A spousal abuser does not get exonerated of their crime because they bring roses in the morning. When our government allows those pipelines to go through they are not only reneging on their treaty obligations and permanently altering ecosystems First Nations peoples depend upon, they are doing the same thing to millions of Africans. No amount of ‘Aid’ is going to correct this.
Regulate Canadian Mining Companies
Canada could also aid Africans by reigning in the mineral extraction companies that are displacing and fleecing local populations while leaving irreparable ecological damage. It is no secret Canadian mining companies are the worst, for environmental impacts and human rights violations. We also know they list on Canadian stock exchanges to take advantage of our low taxes and lax regulations, to shield themselves from legal accountability and to gain access to diplomatic services. We also know the “corporate social responsibility” strategy established by the previous government fails to improve the conduct of our mining companies. Two of the most disturbing aspects of our mining activity in Africa is that the bulk of it is within countries with the least institutional capacity to take advantage of investments, and it is specialized in gold extraction. The latter not only has enormous environmental consequences; it is largely going to end up in bank vaults of investors trying to protect themselves from the broader crisis of global surplus liquidity. In other words, the rich just have too much money and our government revenues are supporting their hoarding.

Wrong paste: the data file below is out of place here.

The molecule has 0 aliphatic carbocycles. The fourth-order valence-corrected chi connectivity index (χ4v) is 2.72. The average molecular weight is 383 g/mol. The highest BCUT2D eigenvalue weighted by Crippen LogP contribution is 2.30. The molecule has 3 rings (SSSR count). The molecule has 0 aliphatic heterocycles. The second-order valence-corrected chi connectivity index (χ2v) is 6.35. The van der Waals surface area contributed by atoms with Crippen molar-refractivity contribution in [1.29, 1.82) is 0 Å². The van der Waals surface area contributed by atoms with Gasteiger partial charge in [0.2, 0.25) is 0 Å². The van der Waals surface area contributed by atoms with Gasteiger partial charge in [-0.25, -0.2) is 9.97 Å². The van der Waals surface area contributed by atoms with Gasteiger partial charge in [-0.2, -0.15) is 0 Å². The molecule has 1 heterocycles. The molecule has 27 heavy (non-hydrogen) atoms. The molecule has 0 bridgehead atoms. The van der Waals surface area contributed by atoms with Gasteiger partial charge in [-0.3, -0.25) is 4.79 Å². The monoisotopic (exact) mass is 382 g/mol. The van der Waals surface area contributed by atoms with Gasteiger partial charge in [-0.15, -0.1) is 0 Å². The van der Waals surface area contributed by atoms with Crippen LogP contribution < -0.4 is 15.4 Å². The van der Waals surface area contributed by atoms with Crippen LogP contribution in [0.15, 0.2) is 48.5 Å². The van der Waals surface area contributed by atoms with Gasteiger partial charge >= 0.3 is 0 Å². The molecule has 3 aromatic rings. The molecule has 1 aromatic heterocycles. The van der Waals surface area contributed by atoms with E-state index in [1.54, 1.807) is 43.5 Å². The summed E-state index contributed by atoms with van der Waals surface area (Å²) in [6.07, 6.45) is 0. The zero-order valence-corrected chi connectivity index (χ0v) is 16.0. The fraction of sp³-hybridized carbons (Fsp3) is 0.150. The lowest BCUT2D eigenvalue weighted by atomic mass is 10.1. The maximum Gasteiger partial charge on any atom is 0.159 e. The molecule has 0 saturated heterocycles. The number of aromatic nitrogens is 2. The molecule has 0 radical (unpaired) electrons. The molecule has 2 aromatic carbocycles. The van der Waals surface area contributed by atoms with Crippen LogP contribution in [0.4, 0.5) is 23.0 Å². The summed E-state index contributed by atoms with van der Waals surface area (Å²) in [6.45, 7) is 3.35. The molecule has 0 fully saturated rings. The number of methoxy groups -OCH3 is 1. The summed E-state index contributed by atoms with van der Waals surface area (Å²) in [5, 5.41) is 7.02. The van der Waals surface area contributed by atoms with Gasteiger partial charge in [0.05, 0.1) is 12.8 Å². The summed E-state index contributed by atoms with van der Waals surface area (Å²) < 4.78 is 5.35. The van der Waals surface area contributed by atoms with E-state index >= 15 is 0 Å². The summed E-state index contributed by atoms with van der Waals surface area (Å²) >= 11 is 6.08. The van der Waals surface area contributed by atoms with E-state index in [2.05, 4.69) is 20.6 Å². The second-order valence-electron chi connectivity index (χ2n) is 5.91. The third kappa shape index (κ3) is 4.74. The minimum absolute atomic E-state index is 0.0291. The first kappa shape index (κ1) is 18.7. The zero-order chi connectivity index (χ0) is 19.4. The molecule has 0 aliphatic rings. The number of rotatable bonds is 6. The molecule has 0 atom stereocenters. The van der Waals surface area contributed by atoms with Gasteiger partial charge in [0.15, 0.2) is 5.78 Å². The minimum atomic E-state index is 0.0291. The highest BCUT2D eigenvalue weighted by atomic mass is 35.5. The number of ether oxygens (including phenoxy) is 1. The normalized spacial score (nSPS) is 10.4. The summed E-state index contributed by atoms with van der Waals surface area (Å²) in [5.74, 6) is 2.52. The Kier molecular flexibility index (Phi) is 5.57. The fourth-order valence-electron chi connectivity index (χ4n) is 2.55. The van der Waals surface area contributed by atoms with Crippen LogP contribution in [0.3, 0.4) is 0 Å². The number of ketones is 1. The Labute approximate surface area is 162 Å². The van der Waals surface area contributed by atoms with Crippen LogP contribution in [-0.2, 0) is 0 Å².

For these reasons, the Liberals should stop dillydallying and put in place a mining ombudsperson to investigate claims against Canadian companies abroad and ensure they have mechanisms at their disposal to punish offenders and make them accountable to Canadian courts.